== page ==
and John Osborn are greeting new and old volunteers near the
Vintage Division’s Red Barn. Photo by Jack Hodgson
"preflight" for AirVenture 2008. Husband and wife greet
Vintage area volunteers…EAA Radio gets a new scenic studio…and
sweeping out the cobwebs for another year at the Ultralight Barn.
to Oshkosh. For all the AirVenture early birds who arrive on "day
zero," there are hundreds of volunteers who have been here for
days, and even weeks, preparing the grounds and getting ready.
morning down by the Vintage Red Barn,
Anna and John Osborn are in the volunteer shack out front preparing to
greet and recruit the volunteers who will make the Vintage area
the Vintage area had 510 volunteers. Usually about three-quarters of
those are returning from previous years.
John are from Kerrville, Texas. This is Anna’s 27th EAA convention;
she started attending back in the late ’70s when she would fly in with
her J-3 Cub.
an experienced pilot. "I got my license in 1977," she says.
"It was just something I wanted to do. I started in the
bicentennial year. I decided I needed a personal bicentennial
learned to fly in a Cessna 150, flew the Cub for a while, and now she
and her husband fly their 172. Husband John has been a pilot for 20
days coming to AirVenture is the longest trip they do in their plane.
But over the years they’ve flown all around Texas and have been as far
as Canada and the Bahamas.
many others, the thing that brings them back to Oshkosh each year is not
the airplanes; it’s the people. "You know these people so
well," Anna says. "You’ve seen their kids grow up. We have
kids working now as volunteers that we remember when they were
born." One thing Anna is looking forward to in 2008 is watching her
14-year-old grandson experience the fly-in. He’s been coming for
years, but he’s now begun his flight training. This year he’ll be
enjoying the show as a 23-hour student pilot.
and the gang at EAA Radio are
hard at work getting set up for this year’s broadcasts. Although they
are in the same building as last year, they’ve moved upstairs and are
now putting the finishing touches on a new studio, which has a
360-degree view of Wittman Field.
"What we’re doing
right now is wiring everything up," he explains. "We bring in
gear every year to do this. I’m the director of operations for KVSC in
St. Cloud, Minnesota, and I take all of my spare parts for my radio
station and bring them here to operate this station."
arrived Thursday, but some of the EAA Radio volunteers have been here
for weeks. There are about 10 volunteers on site now, and there will be
about 25 before the week is out.
Jim’s 28th consecutive year to the fly-in. He’s been an EAA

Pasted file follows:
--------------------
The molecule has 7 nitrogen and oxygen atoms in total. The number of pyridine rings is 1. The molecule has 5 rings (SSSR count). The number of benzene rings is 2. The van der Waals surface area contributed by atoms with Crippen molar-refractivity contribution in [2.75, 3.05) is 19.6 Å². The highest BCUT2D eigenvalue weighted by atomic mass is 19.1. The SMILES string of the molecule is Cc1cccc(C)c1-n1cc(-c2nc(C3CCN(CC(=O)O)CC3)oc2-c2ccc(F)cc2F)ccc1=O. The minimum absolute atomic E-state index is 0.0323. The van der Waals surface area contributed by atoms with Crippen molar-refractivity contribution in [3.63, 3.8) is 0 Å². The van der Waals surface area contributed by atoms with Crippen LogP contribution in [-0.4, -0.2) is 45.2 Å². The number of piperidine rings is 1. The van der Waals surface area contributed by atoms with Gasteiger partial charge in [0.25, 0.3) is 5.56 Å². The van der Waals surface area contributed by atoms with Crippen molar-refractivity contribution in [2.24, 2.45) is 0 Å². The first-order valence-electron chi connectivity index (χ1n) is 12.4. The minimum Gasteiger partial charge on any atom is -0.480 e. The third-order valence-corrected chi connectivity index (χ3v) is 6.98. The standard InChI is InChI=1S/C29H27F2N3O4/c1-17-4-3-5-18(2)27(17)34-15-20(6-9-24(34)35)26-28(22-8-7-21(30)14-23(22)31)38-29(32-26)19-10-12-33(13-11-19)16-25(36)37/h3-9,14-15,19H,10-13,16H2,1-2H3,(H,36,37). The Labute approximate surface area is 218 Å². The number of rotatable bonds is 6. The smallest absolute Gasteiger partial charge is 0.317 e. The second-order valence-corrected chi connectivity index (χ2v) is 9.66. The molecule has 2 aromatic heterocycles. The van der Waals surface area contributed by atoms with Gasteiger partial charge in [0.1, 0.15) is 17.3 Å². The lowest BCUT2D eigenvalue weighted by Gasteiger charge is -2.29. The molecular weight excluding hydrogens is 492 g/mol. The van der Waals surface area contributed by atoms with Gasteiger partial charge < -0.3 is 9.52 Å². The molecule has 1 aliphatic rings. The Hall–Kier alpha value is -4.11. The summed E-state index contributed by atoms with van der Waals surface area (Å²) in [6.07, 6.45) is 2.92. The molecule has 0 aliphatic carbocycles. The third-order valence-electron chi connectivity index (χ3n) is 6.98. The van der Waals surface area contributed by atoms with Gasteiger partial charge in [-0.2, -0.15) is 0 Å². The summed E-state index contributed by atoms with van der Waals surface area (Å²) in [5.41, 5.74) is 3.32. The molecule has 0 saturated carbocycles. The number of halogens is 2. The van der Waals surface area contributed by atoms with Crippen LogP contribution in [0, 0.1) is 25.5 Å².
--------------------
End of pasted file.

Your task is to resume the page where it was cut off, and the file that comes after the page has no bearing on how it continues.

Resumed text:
volunteer for 16 years, and with the radio station for five. He was
recruited by EAA Radio Chairman, and his former college classmate,
into AirVenture this year in his Cessna 172. "It’s highly
modified," he says. "I call it the 172 and a half. It’s got
every mod known to man."
addition to his work with EAA Radio he’ll be giving Young Eagles rides
to kids during the show.
field is in Litchfield, Minnesota.
Von Benken is one of a half-dozen volunteers preparing the
ultralight area for this year’s Fly-In. Photo by Jack Hodgson
the Ultralight area Bill
Von Benken is sweeping 12 months of accumulated dust off the Ultralight
Barn’s front porch.
preparing for this year’s fly-in he and a half-dozen other volunteers
have been building furniture, moving things around, setting up for the
forums, putting down the parking row markers, mowing the lawn, and more.
been coming to Oshkosh for 13 years. His plane is a Kitfox that he built
back in 1996. His home field is Lost Nation in Willoughby, Ohio.
first few years you come here you’re awestruck by the fly-in. But
after, by volunteering you have much more chance to interact with
the Kitfox in 750 hours, spread over the relatively short period of nine
months. "You don’t know how much I worked on that thing," he
explains. "It was almost every day."
came here, I took a demo ride, and I ordered it then. I got it end of
August, and I just started working on it almost every day. I got it
signed off in May and flew it the first time in June of ’97."
he choose the Kitfox to build? "I liked the idea of the short
takeoff and landing. I’m not interested in fast. And I like the
folding wings because I can take it home and I store it in my own garage
so I don’t have to pay hangar fees."
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